I’m not going to be naive about this chapel: It’s not a wildly popular attraction. There are few people who visit the chapel, some lighting candles on the altar, and the municipal park that shares the land with the chapel is overgrown and clearly unused. Moreover, the informational plaques on site tell an incomplete story of the history of the mission and the historical period it represents. The mission was given to oblate priests by René Guyard “for the propagation of the faith among the barbarians.” An acknowledgement on site of the enslavement and genocide of native peoples by Spanish and Anglo colonizers would go far in making the site more historically accurate. The point is, La Lomita’s faults are not causing us to lose a significant piece of historic architecture. We’re losing it because an illogical public policy is being implemented. The irony here is the wall reiterates the history of indiscriminate colonial expansion.
The World Birding Center at Bentsen-Rio Grande Valley State Park faces a proximity dilemma similar to that of La Lomita Mission. The Lake|Flato-designed building sits next to the levee where the border wall will be built. The levee at this point is more than a mile from the river, the actual border. This award-winning example of sustainable architecture was designed to gracefully integrate into the natural surroundings. The landscape architecture highlights the natural systems of the surrounding site. The juxtaposition of this architectural design and a steel slatted wall may make for an esoteric academic inquiry someday, but the reality is, this space will be damaged.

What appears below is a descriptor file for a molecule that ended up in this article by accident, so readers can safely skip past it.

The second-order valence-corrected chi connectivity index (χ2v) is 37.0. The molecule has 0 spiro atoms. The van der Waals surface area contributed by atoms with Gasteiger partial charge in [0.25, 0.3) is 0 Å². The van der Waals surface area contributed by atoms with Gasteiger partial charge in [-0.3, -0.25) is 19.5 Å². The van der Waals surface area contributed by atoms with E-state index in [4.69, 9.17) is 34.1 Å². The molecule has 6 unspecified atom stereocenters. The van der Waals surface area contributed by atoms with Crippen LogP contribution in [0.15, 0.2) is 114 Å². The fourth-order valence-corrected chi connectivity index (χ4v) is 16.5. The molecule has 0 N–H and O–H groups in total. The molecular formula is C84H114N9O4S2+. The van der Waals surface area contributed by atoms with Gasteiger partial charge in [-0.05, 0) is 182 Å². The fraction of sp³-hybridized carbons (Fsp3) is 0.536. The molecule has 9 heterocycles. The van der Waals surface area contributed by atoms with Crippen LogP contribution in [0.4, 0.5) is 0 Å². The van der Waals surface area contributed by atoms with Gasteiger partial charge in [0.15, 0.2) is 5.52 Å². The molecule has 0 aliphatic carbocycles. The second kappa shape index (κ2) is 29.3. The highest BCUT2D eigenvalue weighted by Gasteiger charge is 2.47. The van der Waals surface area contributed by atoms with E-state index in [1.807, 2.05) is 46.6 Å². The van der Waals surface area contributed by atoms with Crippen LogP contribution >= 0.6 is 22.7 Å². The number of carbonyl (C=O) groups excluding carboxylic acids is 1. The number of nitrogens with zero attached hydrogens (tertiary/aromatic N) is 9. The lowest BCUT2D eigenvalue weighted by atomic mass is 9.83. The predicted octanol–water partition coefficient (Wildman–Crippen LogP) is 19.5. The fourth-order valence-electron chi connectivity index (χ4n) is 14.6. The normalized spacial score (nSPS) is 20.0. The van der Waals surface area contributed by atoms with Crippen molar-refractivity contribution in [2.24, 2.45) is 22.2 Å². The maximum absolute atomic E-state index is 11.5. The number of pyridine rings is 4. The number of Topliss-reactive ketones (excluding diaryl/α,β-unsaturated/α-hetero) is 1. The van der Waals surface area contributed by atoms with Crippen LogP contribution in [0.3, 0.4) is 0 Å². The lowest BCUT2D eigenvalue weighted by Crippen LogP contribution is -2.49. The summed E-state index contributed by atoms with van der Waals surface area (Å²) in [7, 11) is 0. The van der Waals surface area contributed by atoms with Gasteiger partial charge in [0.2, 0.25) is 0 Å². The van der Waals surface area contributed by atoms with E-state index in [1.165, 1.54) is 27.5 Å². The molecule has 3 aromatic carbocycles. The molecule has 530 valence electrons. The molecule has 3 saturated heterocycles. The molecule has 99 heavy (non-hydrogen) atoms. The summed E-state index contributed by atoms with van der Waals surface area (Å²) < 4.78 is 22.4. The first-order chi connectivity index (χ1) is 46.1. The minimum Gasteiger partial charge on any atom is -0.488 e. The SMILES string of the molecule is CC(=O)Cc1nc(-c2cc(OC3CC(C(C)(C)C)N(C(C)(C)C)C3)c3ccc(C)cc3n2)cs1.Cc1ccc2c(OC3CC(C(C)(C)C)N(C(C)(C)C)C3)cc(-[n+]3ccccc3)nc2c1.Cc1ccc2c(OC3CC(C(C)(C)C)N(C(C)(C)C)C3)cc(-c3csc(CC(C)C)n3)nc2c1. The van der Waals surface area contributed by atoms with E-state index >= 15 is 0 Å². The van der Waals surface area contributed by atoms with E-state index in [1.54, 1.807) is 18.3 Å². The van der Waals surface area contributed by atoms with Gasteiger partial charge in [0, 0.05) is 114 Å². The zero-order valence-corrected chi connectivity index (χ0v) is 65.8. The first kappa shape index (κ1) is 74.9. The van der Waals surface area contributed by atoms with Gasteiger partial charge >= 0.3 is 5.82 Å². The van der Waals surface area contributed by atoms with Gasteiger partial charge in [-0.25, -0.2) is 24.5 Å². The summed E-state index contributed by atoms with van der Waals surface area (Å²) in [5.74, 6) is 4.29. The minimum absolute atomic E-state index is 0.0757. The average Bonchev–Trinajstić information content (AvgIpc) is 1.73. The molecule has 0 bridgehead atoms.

On the other side of the levee is the rest of the state park — most of it, in fact. There, you can find a hawk tower, an inviting structure that takes visitors up above the treetops to get a bird’s-eye view of the park — where, it is to be hoped, they catch a glimpse of a hawk soaring across the sky. This structure, along with the trails and other attractions, will be behind the border wall but possibly still accessible via a gate. But the wall flies in the face of the architectural design of the visitor’s center, and not everyone will feel comfortable visiting the public park. All of this for a wall that won’t stop any of the things its proponents say it will.
The National Butterfly Center (NBC) is a nonprofit organization on 100 acres located one mile east of Bentsen-Rio Grande Valley State Park. The same levee that runs through the Bentsen-Rio Grande and beside La Lomita runs through the NBC, dividing the land into approximately 30 acres to the north and 70 acres to the south. On the northern 30 acres sits a simple but striking building designed by Cooper Joseph Studio (now Studio Joseph), one that gives visitors a sense of the beauty and importance of the NBC and its mission. The landscape architecture by Thomas Balsley Associates and Studio Outside provides a delightful and engaging transition from the parking lot to the building and butterfly gardens beyond. This will be interrupted by the border wall when it’s built on the levee. The wall may not have as strong a visual impact on NBC as on Bentsen-Rio Grande or La Lomita; the real impact will be on the expansion the NBC is currently building.
The 70 acres between the levee (and future wall) and the Rio Grande is being planted, and a constructed wetland is being built. This piece of land bumps right up against the Rio Grande. The educational and ecotourism potential of these 70 acres is incredible. This habitat is no place for a border wall.